How do you and your colleagues generally approach the selection and implementation of new digital tools? When you make the decision to invest in tech, what are the top factors you consider?
At an overarching level, it's firstly about understanding the business. Business, in our language, includes not just the finances and the product, but the people. People are such a critical part of our ecosystem, and it is very important to understand the pain points in the employee life cycle.
It is especially important to bring the business perspective to attraction and retention. In terms of employer branding, for example, we must pay a great deal of attention to how we are perceived in the next few years. The semiconductor industry is facing huge competition for talent now, with the chip shortage and the growth in wafer fab plants making it even more challenging. So when we invest, we have to link it very tightly to the business case.
The second thing is about engaging people—not just HR, but the business leaders, the managers, and also the team members.
Traditionally, one or two people would make all the decisions, select and design the tools, and then roll them out. But we have realised that with the pace of the business, this is not viable.
To realise our investment, we need to engage our team members as part of the design. With recruitment tools, for example, the end users are our recruiters and hiring managers, and so we involve them from early on, taking in their feedback and insights, and we continually engage them along the way.
What do you consider a good "return on investment" for digital tools? Is it a quantifiable measure at all, or do you find a "soft" assessment more appropriate?
Most of the time, return on investment is associated with quantitative factors such as user numbers and utilisation rate, which I don't disagree with. I think it's important to have tangible data that gives you insights into the opportunities and gaps.
But my vision of the qualitative factors is not about justifying the investment. It is about continuing to seize the opportunities. KPIs such as utilisation are really just scratching the surface. The real measurement is the net impact in terms of the tool's effectiveness. For example, a tool might allow you to expand your outreach, and that's great. But at the same time, does that increased outreach lead to increased gender representation in our talent pool? Because our end goal is to increase representation within the organisation, and if the tool is not leading to that, we are still missing something.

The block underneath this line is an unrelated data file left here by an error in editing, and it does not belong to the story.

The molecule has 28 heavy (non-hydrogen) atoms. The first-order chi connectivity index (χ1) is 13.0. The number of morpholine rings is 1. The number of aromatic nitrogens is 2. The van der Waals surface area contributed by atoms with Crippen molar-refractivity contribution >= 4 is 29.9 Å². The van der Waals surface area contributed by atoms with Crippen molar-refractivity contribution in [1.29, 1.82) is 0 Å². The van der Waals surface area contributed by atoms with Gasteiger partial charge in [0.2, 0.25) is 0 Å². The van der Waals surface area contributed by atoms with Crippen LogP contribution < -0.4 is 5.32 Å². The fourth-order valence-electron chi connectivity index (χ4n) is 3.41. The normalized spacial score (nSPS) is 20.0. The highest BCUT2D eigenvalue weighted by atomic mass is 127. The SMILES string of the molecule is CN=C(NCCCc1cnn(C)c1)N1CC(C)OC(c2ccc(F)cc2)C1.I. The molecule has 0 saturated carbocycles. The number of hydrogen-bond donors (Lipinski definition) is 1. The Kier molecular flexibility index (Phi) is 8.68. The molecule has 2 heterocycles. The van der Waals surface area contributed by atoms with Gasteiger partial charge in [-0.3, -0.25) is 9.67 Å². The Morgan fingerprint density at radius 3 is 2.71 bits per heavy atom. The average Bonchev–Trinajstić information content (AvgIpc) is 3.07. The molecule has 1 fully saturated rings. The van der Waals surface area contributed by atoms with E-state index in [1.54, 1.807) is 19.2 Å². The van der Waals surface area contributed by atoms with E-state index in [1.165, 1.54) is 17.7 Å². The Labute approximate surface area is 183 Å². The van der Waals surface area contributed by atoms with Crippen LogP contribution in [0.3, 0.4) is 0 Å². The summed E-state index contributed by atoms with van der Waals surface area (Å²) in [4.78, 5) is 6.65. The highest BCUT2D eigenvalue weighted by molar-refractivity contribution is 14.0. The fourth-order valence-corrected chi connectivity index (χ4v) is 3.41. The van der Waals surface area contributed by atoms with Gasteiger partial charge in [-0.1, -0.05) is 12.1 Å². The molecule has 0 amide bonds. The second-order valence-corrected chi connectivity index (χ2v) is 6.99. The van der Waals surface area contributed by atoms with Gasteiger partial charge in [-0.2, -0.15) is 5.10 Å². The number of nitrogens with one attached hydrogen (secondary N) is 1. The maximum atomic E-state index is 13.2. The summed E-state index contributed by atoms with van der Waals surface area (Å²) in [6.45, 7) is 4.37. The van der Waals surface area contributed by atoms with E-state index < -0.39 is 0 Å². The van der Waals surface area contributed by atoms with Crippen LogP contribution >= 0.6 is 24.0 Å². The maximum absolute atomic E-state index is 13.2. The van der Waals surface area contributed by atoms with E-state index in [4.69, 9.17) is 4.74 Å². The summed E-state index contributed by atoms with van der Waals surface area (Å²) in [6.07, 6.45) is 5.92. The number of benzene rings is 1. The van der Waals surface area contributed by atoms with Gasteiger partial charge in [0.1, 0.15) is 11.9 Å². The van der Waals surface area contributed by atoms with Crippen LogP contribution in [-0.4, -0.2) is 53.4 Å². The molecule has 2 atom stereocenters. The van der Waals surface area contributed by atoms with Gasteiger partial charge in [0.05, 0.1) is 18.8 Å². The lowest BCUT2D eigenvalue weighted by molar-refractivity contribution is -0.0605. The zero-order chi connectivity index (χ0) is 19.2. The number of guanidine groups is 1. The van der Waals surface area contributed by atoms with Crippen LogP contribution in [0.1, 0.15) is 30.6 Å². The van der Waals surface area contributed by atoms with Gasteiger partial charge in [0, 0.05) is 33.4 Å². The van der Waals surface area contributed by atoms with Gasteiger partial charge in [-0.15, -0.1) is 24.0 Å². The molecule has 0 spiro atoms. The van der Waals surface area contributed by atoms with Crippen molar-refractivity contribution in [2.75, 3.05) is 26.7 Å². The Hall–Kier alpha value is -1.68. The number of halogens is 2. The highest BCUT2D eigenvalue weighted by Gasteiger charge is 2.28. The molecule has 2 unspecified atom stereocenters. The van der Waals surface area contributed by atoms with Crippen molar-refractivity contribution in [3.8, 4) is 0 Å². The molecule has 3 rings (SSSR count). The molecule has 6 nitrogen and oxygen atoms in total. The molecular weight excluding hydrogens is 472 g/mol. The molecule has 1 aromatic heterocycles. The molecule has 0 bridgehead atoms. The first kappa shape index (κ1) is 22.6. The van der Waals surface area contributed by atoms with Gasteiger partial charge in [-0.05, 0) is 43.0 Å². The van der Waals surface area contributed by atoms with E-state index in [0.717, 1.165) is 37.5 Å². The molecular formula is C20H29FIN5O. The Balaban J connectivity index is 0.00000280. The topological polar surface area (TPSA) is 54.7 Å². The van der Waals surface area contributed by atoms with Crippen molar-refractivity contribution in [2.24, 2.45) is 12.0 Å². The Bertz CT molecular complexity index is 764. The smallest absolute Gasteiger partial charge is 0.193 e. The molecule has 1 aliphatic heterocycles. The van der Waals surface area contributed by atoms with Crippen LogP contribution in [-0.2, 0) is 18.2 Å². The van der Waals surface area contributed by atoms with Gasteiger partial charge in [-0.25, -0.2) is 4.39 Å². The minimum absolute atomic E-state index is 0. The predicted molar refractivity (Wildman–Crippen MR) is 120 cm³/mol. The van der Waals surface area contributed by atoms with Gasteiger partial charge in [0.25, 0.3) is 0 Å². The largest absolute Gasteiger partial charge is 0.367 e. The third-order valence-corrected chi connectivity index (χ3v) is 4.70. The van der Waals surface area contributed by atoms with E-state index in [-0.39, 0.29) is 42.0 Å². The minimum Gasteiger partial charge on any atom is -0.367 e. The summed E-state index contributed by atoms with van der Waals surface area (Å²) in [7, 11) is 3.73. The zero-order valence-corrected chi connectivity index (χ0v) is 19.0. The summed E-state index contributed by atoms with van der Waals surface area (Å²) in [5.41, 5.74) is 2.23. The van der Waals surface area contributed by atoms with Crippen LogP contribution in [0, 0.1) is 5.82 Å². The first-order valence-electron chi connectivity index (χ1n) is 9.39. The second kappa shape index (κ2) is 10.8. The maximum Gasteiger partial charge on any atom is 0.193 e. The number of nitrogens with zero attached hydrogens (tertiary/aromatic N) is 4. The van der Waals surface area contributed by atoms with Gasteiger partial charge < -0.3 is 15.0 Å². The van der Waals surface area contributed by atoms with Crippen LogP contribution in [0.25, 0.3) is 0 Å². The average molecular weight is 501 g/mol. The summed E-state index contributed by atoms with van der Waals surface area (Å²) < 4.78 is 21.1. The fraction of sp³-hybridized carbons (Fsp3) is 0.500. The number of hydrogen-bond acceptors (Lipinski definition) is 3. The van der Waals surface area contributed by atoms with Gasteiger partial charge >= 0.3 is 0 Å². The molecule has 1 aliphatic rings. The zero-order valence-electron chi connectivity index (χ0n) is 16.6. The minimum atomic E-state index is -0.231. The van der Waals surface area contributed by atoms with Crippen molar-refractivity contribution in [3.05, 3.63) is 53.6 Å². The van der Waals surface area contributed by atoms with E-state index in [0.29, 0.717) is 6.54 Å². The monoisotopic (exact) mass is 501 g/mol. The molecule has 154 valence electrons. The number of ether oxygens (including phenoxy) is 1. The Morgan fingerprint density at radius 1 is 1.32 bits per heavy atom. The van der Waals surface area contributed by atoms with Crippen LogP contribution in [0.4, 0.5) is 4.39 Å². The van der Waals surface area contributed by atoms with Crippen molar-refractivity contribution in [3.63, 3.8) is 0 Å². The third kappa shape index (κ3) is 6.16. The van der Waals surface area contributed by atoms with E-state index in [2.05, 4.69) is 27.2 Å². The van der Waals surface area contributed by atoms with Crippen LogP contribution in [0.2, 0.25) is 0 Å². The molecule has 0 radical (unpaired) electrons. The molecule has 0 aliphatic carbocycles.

It is really about holding ourselves accountable for what we are doing: going past the outcome-based measurements such as utilisation, and looking at the broader impact in the big picture.
Could you share a few thoughts about how technology is driving change in today's workplace?
Firstly, even without any push from our end, people naturally internalise that today's world is about digital transformation—that we are living in this world, and therefore it is our responsibility to be future-ready.
Secondly, people are searching, on their own initiative, for ways to use technology to improve what they are doing. In one case last year, our campus recruitment team in Singapore had a major recruitment drive cancelled right before it was due to start, because of the pandemic and lockdowns. Rather than wait for the schools to sort things out, one of the recruiters took the initiative to implement an automation tool that let the team reach out to students and duplicate the event virtually.
Thirdly, once people have intuitively moved into that growth mindset, they begin to build not just towards the present, but to the future—they start investing in making themselves, their tools, their work future-ready.